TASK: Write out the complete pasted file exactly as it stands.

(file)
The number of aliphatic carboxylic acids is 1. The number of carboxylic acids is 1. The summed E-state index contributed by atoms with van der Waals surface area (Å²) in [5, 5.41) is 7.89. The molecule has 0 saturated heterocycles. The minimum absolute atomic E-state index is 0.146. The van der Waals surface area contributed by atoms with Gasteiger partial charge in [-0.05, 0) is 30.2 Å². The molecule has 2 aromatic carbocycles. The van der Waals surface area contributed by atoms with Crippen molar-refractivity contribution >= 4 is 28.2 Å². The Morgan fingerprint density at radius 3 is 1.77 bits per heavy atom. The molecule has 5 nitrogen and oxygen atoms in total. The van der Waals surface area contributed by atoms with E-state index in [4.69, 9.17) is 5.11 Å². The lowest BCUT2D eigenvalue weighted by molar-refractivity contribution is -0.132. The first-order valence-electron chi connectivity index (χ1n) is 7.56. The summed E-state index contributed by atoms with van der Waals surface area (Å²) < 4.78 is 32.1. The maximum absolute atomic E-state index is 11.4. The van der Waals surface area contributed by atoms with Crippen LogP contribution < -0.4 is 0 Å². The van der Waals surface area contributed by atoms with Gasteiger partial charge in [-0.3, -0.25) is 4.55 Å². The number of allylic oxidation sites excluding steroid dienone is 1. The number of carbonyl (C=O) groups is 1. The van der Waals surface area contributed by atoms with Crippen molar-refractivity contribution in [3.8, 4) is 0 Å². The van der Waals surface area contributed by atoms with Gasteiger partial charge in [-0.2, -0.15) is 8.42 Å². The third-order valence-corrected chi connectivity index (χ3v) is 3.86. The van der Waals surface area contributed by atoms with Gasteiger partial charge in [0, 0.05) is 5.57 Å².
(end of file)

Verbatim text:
The number of aliphatic carboxylic acids is 1. The number of carboxylic acids is 1. The summed E-state index contributed by atoms with van der Waals surface area (Å²) in [5, 5.41) is 7.89. The molecule has 0 saturated heterocycles. The minimum absolute atomic E-state index is 0.146. The van der Waals surface area contributed by atoms with Gasteiger partial charge in [-0.05, 0) is 30.2 Å². The molecule has 2 aromatic carbocycles. The van der Waals surface area contributed by atoms with Crippen molar-refractivity contribution >= 4 is 28.2 Å². The Morgan fingerprint density at radius 3 is 1.77 bits per heavy atom. The molecule has 5 nitrogen and oxygen atoms in total. The van der Waals surface area contributed by atoms with E-state index in [4.69, 9.17) is 5.11 Å². The lowest BCUT2D eigenvalue weighted by molar-refractivity contribution is -0.132. The first-order valence-electron chi connectivity index (χ1n) is 7.56. The summed E-state index contributed by atoms with van der Waals surface area (Å²) < 4.78 is 32.1. The maximum absolute atomic E-state index is 11.4. The van der Waals surface area contributed by atoms with Crippen LogP contribution < -0.4 is 0 Å². The van der Waals surface area contributed by atoms with Gasteiger partial charge in [-0.3, -0.25) is 4.55 Å². The number of allylic oxidation sites excluding steroid dienone is 1. The number of carbonyl (C=O) groups is 1. The van der Waals surface area contributed by atoms with Crippen molar-refractivity contribution in [3.8, 4) is 0 Å². The van der Waals surface area contributed by atoms with Gasteiger partial charge in [-0.2, -0.15) is 8.42 Å². The third-order valence-corrected chi connectivity index (χ3v) is 3.86. The van der Waals surface area contributed by atoms with Gasteiger partial charge in [0, 0.05) is 5.57 Å².